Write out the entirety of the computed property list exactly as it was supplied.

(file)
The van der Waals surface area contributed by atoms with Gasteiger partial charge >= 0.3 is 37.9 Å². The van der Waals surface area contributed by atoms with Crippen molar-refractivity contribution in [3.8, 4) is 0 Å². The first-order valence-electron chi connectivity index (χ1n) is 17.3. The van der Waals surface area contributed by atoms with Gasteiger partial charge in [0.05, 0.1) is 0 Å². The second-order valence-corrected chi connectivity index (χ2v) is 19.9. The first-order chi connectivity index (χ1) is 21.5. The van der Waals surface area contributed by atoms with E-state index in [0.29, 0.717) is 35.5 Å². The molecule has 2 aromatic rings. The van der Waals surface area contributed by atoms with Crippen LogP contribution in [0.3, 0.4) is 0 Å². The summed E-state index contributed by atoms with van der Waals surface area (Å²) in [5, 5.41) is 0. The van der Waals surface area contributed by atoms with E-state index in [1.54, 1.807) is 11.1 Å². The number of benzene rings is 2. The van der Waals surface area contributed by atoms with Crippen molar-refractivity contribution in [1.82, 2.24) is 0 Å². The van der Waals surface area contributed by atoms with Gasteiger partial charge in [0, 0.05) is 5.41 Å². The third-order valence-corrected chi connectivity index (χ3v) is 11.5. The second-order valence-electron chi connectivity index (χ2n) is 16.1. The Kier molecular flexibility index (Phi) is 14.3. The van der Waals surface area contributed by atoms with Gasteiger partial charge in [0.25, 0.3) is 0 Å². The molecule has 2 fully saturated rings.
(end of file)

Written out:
The van der Waals surface area contributed by atoms with Gasteiger partial charge >= 0.3 is 37.9 Å². The van der Waals surface area contributed by atoms with Crippen molar-refractivity contribution in [3.8, 4) is 0 Å². The first-order valence-electron chi connectivity index (χ1n) is 17.3. The van der Waals surface area contributed by atoms with Gasteiger partial charge in [0.05, 0.1) is 0 Å². The second-order valence-corrected chi connectivity index (χ2v) is 19.9. The first-order chi connectivity index (χ1) is 21.5. The van der Waals surface area contributed by atoms with E-state index in [0.29, 0.717) is 35.5 Å². The molecule has 2 aromatic rings. The van der Waals surface area contributed by atoms with Crippen LogP contribution in [0.3, 0.4) is 0 Å². The summed E-state index contributed by atoms with van der Waals surface area (Å²) in [5, 5.41) is 0. The van der Waals surface area contributed by atoms with E-state index in [1.54, 1.807) is 11.1 Å². The number of benzene rings is 2. The van der Waals surface area contributed by atoms with Crippen molar-refractivity contribution in [1.82, 2.24) is 0 Å². The van der Waals surface area contributed by atoms with Gasteiger partial charge in [0, 0.05) is 5.41 Å². The third-order valence-corrected chi connectivity index (χ3v) is 11.5. The second-order valence-electron chi connectivity index (χ2n) is 16.1. The Kier molecular flexibility index (Phi) is 14.3. The van der Waals surface area contributed by atoms with Gasteiger partial charge in [0.25, 0.3) is 0 Å². The molecule has 2 fully saturated rings.